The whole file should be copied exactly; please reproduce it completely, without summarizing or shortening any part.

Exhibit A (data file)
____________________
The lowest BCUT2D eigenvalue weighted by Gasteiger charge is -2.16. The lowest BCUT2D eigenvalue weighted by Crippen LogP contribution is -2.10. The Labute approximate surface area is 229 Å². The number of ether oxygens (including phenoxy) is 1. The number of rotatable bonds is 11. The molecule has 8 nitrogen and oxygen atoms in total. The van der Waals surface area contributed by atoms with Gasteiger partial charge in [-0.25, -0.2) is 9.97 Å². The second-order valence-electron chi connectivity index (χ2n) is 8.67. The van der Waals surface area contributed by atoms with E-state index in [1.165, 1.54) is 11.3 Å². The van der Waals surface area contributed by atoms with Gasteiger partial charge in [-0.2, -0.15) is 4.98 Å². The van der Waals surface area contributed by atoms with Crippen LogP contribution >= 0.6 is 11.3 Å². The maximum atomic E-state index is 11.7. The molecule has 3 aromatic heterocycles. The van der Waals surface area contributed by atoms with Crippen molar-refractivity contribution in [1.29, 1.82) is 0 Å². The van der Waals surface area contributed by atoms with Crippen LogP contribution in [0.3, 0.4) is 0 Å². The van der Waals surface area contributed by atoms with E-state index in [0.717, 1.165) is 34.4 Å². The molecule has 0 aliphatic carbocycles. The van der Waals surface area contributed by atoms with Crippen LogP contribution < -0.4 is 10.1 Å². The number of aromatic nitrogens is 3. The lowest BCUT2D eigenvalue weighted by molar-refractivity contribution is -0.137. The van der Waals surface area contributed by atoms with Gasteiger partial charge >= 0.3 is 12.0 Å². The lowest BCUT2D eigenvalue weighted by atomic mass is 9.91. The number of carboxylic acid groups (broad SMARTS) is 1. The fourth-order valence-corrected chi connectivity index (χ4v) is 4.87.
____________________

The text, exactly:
The lowest BCUT2D eigenvalue weighted by Gasteiger charge is -2.16. The lowest BCUT2D eigenvalue weighted by Crippen LogP contribution is -2.10. The Labute approximate surface area is 229 Å². The number of ether oxygens (including phenoxy) is 1. The number of rotatable bonds is 11. The molecule has 8 nitrogen and oxygen atoms in total. The van der Waals surface area contributed by atoms with Gasteiger partial charge in [-0.25, -0.2) is 9.97 Å². The second-order valence-electron chi connectivity index (χ2n) is 8.67. The van der Waals surface area contributed by atoms with E-state index in [1.165, 1.54) is 11.3 Å². The van der Waals surface area contributed by atoms with Gasteiger partial charge in [-0.2, -0.15) is 4.98 Å². The van der Waals surface area contributed by atoms with Crippen LogP contribution >= 0.6 is 11.3 Å². The maximum atomic E-state index is 11.7. The molecule has 3 aromatic heterocycles. The van der Waals surface area contributed by atoms with Crippen molar-refractivity contribution in [1.29, 1.82) is 0 Å². The van der Waals surface area contributed by atoms with Crippen LogP contribution in [0.3, 0.4) is 0 Å². The van der Waals surface area contributed by atoms with E-state index in [0.717, 1.165) is 34.4 Å². The molecule has 0 aliphatic carbocycles. The van der Waals surface area contributed by atoms with Crippen LogP contribution < -0.4 is 10.1 Å². The number of aromatic nitrogens is 3. The lowest BCUT2D eigenvalue weighted by molar-refractivity contribution is -0.137. The van der Waals surface area contributed by atoms with Gasteiger partial charge >= 0.3 is 12.0 Å². The lowest BCUT2D eigenvalue weighted by atomic mass is 9.91. The number of carboxylic acid groups (broad SMARTS) is 1. The fourth-order valence-corrected chi connectivity index (χ4v) is 4.87.